We use cookies to improve the user experience of our website. Cookie Get More Information

Home » Culture » Cuba » Cuban Wildlife » Caribbean Reef Shark

Caribbean Reef Shark

Caribbean Reef Shark

Although the most common of the large sharks found in the Caribbean, human activity has drastically reduced the population of it and threatens its survival.

Although the most common of the large sharks found in the Caribbean, human activity has drastically reduced the population of the Caribbean Reef Shark and threatens its survival as a species. The International Union for the Conservation of Nature classifies them as near threatened.

Fisheries pose the biggest threat to the Caribbean Reef Shark, which can measure up to 10 feet long and lives in shallow water in the western Atlantic Ocean. Fisheries have over exploited them, catching and selling them for their flesh, or for their use in making shark oil, fish fin soup, or leather goods. Over exploitation has an especially dangerous affect on sharks, as they have evolved a low reproduction rate due to a low threat from natural predators. When populations in different habitats decrease to dangerous levels, their low reproduction rate prevents these populations from being able to recover their lost numbers and survive. Fisheries have also over-fished the reef fish that make up the shark’s diet. The lack of available food seems to cause unnaturally fierce competition. Recently, sharks caught in the sea and studied in an aquarium have been observed attacking new born shark pups and even pregnant sharks, apparently to eliminate future food competitors from an already meager food supply.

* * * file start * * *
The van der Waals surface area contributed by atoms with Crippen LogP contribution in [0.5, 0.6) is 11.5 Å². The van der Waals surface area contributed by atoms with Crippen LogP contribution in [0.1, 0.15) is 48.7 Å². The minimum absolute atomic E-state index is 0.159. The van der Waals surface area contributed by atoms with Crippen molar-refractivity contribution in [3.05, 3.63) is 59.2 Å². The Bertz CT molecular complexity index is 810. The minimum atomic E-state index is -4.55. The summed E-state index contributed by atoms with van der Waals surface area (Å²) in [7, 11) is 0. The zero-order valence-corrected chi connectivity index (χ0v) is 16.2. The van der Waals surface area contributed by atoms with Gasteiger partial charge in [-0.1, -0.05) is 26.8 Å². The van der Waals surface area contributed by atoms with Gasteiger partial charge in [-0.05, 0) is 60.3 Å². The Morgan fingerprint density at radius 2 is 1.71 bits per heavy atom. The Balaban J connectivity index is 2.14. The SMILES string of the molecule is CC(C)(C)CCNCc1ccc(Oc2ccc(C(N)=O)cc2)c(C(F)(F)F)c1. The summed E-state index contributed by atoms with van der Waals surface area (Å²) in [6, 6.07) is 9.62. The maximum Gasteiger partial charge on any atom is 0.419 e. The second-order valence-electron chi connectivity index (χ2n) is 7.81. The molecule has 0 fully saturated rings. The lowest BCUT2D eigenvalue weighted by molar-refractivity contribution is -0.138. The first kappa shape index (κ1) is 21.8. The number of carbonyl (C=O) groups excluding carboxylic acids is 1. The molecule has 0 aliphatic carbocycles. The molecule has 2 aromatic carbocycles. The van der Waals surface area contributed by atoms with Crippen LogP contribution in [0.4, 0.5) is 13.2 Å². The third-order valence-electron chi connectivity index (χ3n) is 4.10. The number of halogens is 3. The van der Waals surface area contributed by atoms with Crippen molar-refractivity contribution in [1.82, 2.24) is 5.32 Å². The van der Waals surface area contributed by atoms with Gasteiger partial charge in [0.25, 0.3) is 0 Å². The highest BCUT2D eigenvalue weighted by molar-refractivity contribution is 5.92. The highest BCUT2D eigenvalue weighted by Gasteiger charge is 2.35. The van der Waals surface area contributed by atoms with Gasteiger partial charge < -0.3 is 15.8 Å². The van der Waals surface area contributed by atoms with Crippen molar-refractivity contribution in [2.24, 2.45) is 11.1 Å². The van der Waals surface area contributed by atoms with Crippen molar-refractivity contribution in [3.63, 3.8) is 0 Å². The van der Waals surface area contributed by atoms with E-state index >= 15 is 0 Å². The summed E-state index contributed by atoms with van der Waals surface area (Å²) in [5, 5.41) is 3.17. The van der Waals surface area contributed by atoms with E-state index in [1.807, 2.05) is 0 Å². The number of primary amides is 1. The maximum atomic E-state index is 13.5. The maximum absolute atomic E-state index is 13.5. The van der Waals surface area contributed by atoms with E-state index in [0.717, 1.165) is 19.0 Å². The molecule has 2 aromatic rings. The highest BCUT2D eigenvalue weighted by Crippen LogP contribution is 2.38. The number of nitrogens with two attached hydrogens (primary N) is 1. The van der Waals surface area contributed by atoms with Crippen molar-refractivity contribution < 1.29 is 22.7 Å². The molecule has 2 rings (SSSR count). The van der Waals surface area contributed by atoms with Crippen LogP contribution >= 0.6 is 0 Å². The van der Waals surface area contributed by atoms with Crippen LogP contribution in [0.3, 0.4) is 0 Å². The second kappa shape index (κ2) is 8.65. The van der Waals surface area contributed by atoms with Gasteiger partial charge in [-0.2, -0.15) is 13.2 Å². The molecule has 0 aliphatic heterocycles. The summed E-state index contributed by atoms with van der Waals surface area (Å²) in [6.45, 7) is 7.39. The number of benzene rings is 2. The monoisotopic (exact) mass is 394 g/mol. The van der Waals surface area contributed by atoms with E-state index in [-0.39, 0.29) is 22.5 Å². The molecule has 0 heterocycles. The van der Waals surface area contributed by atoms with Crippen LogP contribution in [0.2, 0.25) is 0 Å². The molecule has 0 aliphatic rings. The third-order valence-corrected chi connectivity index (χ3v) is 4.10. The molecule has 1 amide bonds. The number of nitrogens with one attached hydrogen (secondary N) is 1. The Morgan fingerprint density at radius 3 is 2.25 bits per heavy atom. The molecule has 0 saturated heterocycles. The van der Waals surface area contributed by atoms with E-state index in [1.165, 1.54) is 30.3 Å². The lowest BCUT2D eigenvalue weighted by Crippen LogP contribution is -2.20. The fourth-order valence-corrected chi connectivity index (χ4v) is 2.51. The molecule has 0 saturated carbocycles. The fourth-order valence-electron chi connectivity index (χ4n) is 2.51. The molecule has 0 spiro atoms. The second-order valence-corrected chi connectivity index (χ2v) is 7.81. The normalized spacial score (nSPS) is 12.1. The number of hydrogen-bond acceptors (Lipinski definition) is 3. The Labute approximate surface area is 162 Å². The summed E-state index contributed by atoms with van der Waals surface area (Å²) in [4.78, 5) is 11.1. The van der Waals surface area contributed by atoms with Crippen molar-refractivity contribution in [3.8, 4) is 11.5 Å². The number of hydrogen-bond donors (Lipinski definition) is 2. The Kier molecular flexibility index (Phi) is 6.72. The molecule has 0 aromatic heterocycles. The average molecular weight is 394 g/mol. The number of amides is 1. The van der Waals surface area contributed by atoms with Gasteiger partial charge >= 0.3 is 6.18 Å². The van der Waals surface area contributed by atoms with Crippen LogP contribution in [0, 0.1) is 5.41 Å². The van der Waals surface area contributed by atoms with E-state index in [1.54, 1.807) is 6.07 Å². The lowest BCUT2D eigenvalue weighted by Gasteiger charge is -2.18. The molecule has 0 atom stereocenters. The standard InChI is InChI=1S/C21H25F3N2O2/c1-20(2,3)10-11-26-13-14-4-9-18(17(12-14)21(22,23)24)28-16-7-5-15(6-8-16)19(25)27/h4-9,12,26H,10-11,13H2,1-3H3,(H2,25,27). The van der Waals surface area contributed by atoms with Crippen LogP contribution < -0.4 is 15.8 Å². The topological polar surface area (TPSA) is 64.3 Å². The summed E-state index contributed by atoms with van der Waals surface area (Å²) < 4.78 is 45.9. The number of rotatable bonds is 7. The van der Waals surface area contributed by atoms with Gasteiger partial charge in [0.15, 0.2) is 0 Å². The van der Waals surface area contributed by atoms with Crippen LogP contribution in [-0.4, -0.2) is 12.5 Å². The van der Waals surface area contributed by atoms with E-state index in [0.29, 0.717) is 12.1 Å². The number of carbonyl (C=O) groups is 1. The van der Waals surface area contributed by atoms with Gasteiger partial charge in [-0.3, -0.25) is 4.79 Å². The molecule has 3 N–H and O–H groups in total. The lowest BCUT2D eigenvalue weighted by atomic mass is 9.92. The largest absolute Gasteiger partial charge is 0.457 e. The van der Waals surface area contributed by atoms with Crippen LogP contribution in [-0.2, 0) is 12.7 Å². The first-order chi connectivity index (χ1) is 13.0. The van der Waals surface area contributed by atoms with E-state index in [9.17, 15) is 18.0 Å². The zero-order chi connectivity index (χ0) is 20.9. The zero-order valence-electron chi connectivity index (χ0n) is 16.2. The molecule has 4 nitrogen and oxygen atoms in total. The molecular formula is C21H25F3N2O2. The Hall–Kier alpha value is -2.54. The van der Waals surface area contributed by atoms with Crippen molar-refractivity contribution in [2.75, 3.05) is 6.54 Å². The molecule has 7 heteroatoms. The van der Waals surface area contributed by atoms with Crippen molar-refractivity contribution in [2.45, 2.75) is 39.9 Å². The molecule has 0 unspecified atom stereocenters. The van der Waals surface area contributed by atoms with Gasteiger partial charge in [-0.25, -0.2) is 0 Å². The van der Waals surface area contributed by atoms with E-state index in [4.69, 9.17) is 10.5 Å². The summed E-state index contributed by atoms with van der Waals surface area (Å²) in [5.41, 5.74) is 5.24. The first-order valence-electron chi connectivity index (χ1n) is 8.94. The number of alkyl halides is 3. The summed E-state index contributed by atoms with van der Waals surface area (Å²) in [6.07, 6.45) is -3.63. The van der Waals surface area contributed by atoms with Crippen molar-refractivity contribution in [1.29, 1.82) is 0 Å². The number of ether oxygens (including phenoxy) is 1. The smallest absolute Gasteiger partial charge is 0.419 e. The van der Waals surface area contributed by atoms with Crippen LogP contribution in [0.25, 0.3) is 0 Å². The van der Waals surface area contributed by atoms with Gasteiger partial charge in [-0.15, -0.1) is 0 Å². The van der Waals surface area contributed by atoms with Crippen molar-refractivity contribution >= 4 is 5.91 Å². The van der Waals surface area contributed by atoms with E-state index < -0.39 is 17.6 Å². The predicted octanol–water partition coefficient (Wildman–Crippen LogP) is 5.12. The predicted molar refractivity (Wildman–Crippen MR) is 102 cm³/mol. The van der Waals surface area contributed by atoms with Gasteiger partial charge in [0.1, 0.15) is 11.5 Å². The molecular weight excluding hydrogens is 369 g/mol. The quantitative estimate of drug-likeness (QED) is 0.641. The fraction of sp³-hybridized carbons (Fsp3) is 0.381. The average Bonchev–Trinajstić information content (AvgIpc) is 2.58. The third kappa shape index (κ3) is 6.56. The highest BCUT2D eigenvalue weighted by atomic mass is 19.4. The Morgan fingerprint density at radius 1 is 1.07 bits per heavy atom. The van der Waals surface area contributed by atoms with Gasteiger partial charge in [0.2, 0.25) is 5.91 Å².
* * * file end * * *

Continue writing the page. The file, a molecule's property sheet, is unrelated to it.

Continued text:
The destruction of the Caribbean Reef Shark’s coral reef environment also poses an important threat to their survival. Factors that contribute to coral reef destruction in the Caribbean include: coastal development, dredging, sewage spills, pesticide runoffs, oil spills, and pollution from boats.

Sharks play an important role in the ecosystems of their natural habitats. As large predators, they consume smaller fish and cephalopods, which controls the size and quantity of their smaller neighbors and maintains the delicate ecological balance necessary to ensure harmonious co-habitation. Greatly reduced amounts of these Caribbean sharks can have a devastating effect on Caribbean wildlife.

The Caribbean Reef Shark is also the most popular with the controversial “shark feed” attractions, where sharks are attracted to diving eco-tourists by using bait, then they are fed the bait for the eco-tourists entertainment. Although banned off the coast of Florida, tourists shell out an incredible US$6,000,000 per year to watch the Caribbean Sharks chewing on bait at legal feed sights around the Caribbean Sea. Opponents of the shark shows point out that all these sharks feeding all the time in the presence of people could cause a dangerous association in the intimidating animal´s mind with hunger satisfaction and humans, resulting in possible additions to The International Shark Attack file. The file already records 27 Caribbean Reef shark attacks on people. Fortunately, none of the victims died from the attacks, of which people provoked all but four.

One look at these sea animals and their grace and beauty makes it clear as to why so many tourists are willing to spend so much money, not to mention to brave the threatening presence of the snub snouted, serrated toothed creatures, just watch them having lunch. Their beauty also reminds us of the importance of protecting them from the human activity that has caused their population to plummet.